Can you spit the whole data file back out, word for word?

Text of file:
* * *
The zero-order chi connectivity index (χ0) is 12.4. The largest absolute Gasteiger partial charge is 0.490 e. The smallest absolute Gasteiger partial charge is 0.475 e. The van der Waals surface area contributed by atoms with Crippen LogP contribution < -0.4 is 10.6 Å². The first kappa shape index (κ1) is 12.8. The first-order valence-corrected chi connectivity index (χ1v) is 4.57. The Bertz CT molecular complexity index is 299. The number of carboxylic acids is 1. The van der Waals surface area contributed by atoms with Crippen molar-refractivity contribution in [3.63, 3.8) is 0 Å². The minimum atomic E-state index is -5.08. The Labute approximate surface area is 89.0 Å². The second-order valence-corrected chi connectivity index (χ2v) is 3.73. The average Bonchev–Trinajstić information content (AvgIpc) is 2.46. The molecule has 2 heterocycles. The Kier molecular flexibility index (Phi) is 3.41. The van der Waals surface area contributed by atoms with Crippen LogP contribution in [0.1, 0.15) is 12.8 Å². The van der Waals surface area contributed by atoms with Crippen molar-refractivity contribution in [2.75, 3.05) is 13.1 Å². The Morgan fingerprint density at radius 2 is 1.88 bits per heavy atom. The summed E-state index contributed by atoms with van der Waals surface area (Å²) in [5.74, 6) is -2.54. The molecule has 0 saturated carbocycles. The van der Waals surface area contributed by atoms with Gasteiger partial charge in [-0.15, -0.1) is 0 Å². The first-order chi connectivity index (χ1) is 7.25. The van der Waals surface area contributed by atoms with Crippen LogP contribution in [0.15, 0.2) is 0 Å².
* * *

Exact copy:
The zero-order chi connectivity index (χ0) is 12.4. The largest absolute Gasteiger partial charge is 0.490 e. The smallest absolute Gasteiger partial charge is 0.475 e. The van der Waals surface area contributed by atoms with Crippen LogP contribution < -0.4 is 10.6 Å². The first kappa shape index (κ1) is 12.8. The first-order valence-corrected chi connectivity index (χ1v) is 4.57. The Bertz CT molecular complexity index is 299. The number of carboxylic acids is 1. The van der Waals surface area contributed by atoms with Crippen molar-refractivity contribution in [3.63, 3.8) is 0 Å². The minimum atomic E-state index is -5.08. The Labute approximate surface area is 89.0 Å². The second-order valence-corrected chi connectivity index (χ2v) is 3.73. The average Bonchev–Trinajstić information content (AvgIpc) is 2.46. The molecule has 2 heterocycles. The Kier molecular flexibility index (Phi) is 3.41. The van der Waals surface area contributed by atoms with Crippen LogP contribution in [0.1, 0.15) is 12.8 Å². The van der Waals surface area contributed by atoms with Crippen molar-refractivity contribution in [2.75, 3.05) is 13.1 Å². The Morgan fingerprint density at radius 2 is 1.88 bits per heavy atom. The summed E-state index contributed by atoms with van der Waals surface area (Å²) in [5.74, 6) is -2.54. The molecule has 0 saturated carbocycles. The van der Waals surface area contributed by atoms with Gasteiger partial charge in [-0.15, -0.1) is 0 Å². The first-order chi connectivity index (χ1) is 7.25. The van der Waals surface area contributed by atoms with Crippen LogP contribution in [0.15, 0.2) is 0 Å².